Travel Safety & Security Update July 2005.


FAA supports controversial O'Hare expansion plan. The Federal Aviation Administration said it supports Chicago's $15 billion plan to expand O'Hare International Airport. Chicago officials expect the FAA to grant final approval in September and hope the expansion reduces flight delays. However, the plan faces opposition from some communities. It would require Chicago to raze 500 homes, displacing 2,600 people, and move 200 businesses and a cemetery. Jul 29, 2005

Airport directors say screener cuts would lengthen security lines. Airport directors say plans to cut the number of airport screeners by 13% could lengthen security lines. A Senate spending measure would cut 6,000 of the Transportation Security Administration's 45,000 screeners. The Department of Homeland Security also opposes the plan. The House of Representatives has voted to cut 2,000 screener positions, according to TSA officials. However, the chairman of the House subcommittee overseeing Homeland Security funding said lawmakers voted to cut unnecessary costs, not screener positions. Jul 29, 2005

Two airports ask to switch to private screeners. Just two airports have asked to switch to private security screeners from federal security screeners. Sioux Falls Regional Airport in South Dakota and Elko Regional Airport in Nevada have applied to change screeners. The House Homeland Security subcommittee will hold a hearing Thursday to learn why more airports have not applied to change to private screeners. Jul 28, 2005

TSA installs explosives-detection device at Newark Liberty. A new explosives-detection machine installed in Newark Liberty International Airport may reduce the need for pat-downs. The Transportation Security Administration installed the machine, which blows puffs of air at each person entering it. The air blows particles to the ground, where they are sucked into vents and analyzed. Officials say the machine will help prevent terrorist threats but will not reduce the need for screeners. Jul 27, 2005

FAA, controllers union state opening offers in contract talks. The Federal Aviation Administration has proposed a pay freeze for current air traffic controllers and lower pay for new hires. The union representing the 15,000 workers has proposed annual pay increases of 5.6% and a seven- hour workday. Controllers now work eight hours a day. The current contract expires in September. Jul 27, 2005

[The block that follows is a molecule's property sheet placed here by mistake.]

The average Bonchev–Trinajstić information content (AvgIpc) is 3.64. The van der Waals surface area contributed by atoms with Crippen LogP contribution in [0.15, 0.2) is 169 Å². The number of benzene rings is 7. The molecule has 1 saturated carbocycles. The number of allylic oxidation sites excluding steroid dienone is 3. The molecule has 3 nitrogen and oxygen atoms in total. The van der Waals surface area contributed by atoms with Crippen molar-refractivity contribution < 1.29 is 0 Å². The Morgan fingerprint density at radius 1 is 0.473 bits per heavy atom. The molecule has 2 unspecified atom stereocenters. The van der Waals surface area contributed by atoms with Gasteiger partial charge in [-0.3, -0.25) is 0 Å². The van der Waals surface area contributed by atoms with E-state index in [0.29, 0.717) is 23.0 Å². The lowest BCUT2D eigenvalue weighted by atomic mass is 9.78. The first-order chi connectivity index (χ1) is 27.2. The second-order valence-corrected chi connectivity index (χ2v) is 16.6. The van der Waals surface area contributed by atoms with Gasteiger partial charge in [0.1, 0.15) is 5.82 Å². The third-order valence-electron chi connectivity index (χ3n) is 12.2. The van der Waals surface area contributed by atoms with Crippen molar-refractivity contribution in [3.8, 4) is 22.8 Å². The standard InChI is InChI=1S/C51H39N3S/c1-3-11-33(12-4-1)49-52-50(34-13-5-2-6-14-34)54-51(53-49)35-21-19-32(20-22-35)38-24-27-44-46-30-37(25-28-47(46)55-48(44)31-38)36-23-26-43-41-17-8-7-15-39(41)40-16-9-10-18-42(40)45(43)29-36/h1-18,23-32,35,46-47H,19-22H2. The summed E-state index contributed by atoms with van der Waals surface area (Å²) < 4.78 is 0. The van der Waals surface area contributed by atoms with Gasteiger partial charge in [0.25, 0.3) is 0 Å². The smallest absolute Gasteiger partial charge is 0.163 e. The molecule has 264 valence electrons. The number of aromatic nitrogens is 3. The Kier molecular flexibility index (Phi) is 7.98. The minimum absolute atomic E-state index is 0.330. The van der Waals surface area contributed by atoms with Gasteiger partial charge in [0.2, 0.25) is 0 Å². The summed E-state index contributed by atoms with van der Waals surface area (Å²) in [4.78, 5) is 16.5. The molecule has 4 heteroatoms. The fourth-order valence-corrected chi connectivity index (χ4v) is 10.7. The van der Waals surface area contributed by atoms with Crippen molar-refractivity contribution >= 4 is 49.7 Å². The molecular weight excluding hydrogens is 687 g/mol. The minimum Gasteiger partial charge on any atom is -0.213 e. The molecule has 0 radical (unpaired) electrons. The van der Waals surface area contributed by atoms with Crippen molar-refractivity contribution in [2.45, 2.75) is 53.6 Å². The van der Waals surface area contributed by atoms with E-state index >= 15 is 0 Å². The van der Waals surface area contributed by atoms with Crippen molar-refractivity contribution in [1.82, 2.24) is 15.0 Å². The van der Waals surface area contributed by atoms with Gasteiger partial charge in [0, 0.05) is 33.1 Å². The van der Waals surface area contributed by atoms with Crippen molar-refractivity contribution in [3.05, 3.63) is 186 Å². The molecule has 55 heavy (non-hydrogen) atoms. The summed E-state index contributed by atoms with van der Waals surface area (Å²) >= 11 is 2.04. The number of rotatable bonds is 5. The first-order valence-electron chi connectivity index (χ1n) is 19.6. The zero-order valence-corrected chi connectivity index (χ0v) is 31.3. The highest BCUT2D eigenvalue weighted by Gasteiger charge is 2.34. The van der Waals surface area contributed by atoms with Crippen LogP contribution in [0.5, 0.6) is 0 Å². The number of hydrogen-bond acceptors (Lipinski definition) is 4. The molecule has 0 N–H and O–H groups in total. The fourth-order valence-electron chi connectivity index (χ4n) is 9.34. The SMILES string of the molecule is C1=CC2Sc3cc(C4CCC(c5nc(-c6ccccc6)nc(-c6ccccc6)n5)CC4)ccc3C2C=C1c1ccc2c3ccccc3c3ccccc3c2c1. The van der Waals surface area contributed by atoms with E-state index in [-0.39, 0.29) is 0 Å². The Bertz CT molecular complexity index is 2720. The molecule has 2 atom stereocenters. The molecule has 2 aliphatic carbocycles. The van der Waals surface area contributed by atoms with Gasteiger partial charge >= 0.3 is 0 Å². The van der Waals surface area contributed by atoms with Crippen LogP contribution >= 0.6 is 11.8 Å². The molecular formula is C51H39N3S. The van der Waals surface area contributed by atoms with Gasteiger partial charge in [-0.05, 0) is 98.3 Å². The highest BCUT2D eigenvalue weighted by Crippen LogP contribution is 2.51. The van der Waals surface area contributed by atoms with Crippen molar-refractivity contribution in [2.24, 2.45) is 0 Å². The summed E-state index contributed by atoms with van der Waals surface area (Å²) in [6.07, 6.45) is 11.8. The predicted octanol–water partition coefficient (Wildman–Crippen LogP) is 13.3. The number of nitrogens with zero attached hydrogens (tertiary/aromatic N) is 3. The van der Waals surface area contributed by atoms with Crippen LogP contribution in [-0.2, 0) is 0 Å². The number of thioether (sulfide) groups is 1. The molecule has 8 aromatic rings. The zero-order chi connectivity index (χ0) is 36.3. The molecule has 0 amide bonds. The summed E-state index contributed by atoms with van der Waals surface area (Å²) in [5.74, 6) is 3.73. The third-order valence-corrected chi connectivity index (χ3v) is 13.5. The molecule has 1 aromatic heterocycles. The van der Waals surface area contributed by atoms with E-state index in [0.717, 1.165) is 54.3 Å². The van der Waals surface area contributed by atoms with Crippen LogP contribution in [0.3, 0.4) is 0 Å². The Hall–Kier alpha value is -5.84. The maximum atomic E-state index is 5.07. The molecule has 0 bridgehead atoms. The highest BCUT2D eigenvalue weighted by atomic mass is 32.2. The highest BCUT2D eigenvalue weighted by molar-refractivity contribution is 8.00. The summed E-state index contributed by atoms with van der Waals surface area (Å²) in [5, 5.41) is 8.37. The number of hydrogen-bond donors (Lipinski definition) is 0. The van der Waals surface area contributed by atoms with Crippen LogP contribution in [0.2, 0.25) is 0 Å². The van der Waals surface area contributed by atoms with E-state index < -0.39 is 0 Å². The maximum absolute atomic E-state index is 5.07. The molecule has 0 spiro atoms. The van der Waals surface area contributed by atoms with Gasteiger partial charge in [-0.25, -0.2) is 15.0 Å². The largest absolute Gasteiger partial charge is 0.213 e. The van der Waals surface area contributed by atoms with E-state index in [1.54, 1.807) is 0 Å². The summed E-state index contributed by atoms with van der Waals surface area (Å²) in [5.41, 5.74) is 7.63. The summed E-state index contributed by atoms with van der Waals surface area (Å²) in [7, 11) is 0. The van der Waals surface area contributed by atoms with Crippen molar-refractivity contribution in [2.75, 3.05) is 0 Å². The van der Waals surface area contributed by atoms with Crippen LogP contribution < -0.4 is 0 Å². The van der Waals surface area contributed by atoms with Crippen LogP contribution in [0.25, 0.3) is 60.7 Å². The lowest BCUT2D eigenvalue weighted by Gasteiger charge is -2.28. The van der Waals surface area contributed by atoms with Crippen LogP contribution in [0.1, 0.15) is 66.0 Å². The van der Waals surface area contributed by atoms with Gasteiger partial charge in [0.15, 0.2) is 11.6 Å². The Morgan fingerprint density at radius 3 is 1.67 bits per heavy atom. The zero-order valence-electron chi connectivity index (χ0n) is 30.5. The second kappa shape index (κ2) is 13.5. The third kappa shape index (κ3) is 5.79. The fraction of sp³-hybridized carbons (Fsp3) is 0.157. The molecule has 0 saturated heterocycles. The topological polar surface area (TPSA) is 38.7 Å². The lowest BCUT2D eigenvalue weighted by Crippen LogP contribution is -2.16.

FAA, controllers' union start contract talks. Contract negotiations between a union representing 15,000 air traffic controllers and the Federal Aviation Administration began last week. Each side held a press conference before the talks began. The FAA indicated it would ask the union to give back pay increases received in a 1998 contract. The union said the FAA has inflated salary figures. The negotiations could influence the FAA's launch of new technology to reduce flight delays. Jul 26, 2005

Security funds should be allocated based on need. The Senate recently voted to give all states a relatively equal share of $2.9 billion in federal security grants. Instead, lawmakers should have distributed funds to cities and counties at the greatest risk of terrorist attacks, according to a San Francisco Chronicle editorial. Jul 26, 2005

TSA database violates Privacy Act, government report says. A Transportation Security Administration database that included biographical information on 43,000 passengers from private companies violated the federal Privacy Act, according to government auditors. Although the database broke the law, it did not cause the release of personal data or wrongly stop a passenger from boarding a commercial plane. The TSA used the database to test the Secure Flight Screening system, which is expected to launch next year. The government will also try to decide whether the TSA can use commercial data to locate terrorist sleeper cells. Jul 24, 2005

FAA to resume testing navigation system at D/FW. The Federal Aviation Administration will resume testing of a global satellite navigation system at Dallas/Fort Worth International Airport. The system was created to guide pilots along more direct routes. Testing was halted last fall after several incidents raised safety concerns. FAA officials said they have made changes to the system to prevent similar mistakes. The Air Transport Association said the system would boost the number of planes handled at D/FW by about 14%. Jul 24, 2005

The Federal Aviation Administration, air traffic controllers and pilots should work to eliminate near-collisions on airport runways, a New York Times editorial says. Although these incidents are rare, they are avoidable and should not happen, the editorial reads. Jul 24, 2005

Cell phone debate takes flight. Although the Federal Communications Commission seems ready to lift its ban on cell phone use on commercial aircraft, the Federal Aviation Administration is more reluctant. But even after the FAA signaled last month it would consider requests on a case-by-case basis, the Department of Homeland Security and the Department of Justice both expressed concerns that terrorists could use cell phones to coordinate attacks. Jul 22, 2005


To continue reading